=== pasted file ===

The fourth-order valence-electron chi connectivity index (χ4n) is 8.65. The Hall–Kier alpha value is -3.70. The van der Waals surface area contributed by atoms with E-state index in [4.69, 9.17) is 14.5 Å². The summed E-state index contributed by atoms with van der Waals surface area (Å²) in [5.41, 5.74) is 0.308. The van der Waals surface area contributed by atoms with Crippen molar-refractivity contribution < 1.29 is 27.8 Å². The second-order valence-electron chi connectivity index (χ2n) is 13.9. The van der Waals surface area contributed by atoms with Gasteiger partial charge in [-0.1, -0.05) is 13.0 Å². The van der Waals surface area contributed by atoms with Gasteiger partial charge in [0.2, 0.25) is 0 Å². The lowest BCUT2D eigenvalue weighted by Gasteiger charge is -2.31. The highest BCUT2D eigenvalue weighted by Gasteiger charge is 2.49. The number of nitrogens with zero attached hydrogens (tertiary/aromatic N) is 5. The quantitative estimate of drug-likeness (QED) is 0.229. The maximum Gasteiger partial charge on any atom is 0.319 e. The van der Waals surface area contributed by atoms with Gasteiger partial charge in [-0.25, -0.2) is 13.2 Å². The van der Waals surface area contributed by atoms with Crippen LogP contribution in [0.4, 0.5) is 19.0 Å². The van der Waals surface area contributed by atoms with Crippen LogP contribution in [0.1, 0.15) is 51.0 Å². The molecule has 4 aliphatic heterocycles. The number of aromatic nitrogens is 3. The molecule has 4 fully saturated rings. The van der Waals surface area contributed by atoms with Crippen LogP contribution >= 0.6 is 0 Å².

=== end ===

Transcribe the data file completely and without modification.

The fourth-order valence-electron chi connectivity index (χ4n) is 8.65. The Hall–Kier alpha value is -3.70. The van der Waals surface area contributed by atoms with E-state index in [4.69, 9.17) is 14.5 Å². The summed E-state index contributed by atoms with van der Waals surface area (Å²) in [5.41, 5.74) is 0.308. The van der Waals surface area contributed by atoms with Crippen molar-refractivity contribution < 1.29 is 27.8 Å². The second-order valence-electron chi connectivity index (χ2n) is 13.9. The van der Waals surface area contributed by atoms with Gasteiger partial charge in [-0.1, -0.05) is 13.0 Å². The van der Waals surface area contributed by atoms with Gasteiger partial charge in [0.2, 0.25) is 0 Å². The lowest BCUT2D eigenvalue weighted by Gasteiger charge is -2.31. The highest BCUT2D eigenvalue weighted by Gasteiger charge is 2.49. The number of nitrogens with zero attached hydrogens (tertiary/aromatic N) is 5. The quantitative estimate of drug-likeness (QED) is 0.229. The maximum Gasteiger partial charge on any atom is 0.319 e. The van der Waals surface area contributed by atoms with Gasteiger partial charge in [-0.25, -0.2) is 13.2 Å². The van der Waals surface area contributed by atoms with Crippen LogP contribution in [0.4, 0.5) is 19.0 Å². The van der Waals surface area contributed by atoms with Crippen LogP contribution in [0.1, 0.15) is 51.0 Å². The molecule has 4 aliphatic heterocycles. The number of aromatic nitrogens is 3. The molecule has 4 fully saturated rings. The van der Waals surface area contributed by atoms with Crippen LogP contribution >= 0.6 is 0 Å².